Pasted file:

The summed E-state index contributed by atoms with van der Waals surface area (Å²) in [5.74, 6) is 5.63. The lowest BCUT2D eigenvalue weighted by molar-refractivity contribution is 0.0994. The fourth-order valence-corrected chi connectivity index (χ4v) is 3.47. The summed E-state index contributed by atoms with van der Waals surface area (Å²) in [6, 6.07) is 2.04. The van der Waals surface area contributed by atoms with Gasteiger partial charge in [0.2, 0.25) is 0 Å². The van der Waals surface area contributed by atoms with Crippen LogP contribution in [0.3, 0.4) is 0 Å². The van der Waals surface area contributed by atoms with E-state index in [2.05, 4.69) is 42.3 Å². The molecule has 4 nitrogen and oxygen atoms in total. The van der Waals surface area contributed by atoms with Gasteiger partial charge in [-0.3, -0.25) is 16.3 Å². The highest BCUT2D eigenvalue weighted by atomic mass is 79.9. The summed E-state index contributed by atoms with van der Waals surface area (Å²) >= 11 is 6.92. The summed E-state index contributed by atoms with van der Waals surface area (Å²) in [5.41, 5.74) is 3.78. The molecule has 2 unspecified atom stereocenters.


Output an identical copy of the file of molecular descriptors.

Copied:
The summed E-state index contributed by atoms with van der Waals surface area (Å²) in [5.74, 6) is 5.63. The lowest BCUT2D eigenvalue weighted by molar-refractivity contribution is 0.0994. The fourth-order valence-corrected chi connectivity index (χ4v) is 3.47. The summed E-state index contributed by atoms with van der Waals surface area (Å²) in [6, 6.07) is 2.04. The van der Waals surface area contributed by atoms with Gasteiger partial charge in [0.2, 0.25) is 0 Å². The van der Waals surface area contributed by atoms with Crippen LogP contribution in [0.3, 0.4) is 0 Å². The van der Waals surface area contributed by atoms with E-state index in [2.05, 4.69) is 42.3 Å². The molecule has 4 nitrogen and oxygen atoms in total. The van der Waals surface area contributed by atoms with Gasteiger partial charge in [-0.3, -0.25) is 16.3 Å². The highest BCUT2D eigenvalue weighted by atomic mass is 79.9. The summed E-state index contributed by atoms with van der Waals surface area (Å²) >= 11 is 6.92. The summed E-state index contributed by atoms with van der Waals surface area (Å²) in [5.41, 5.74) is 3.78. The molecule has 2 unspecified atom stereocenters.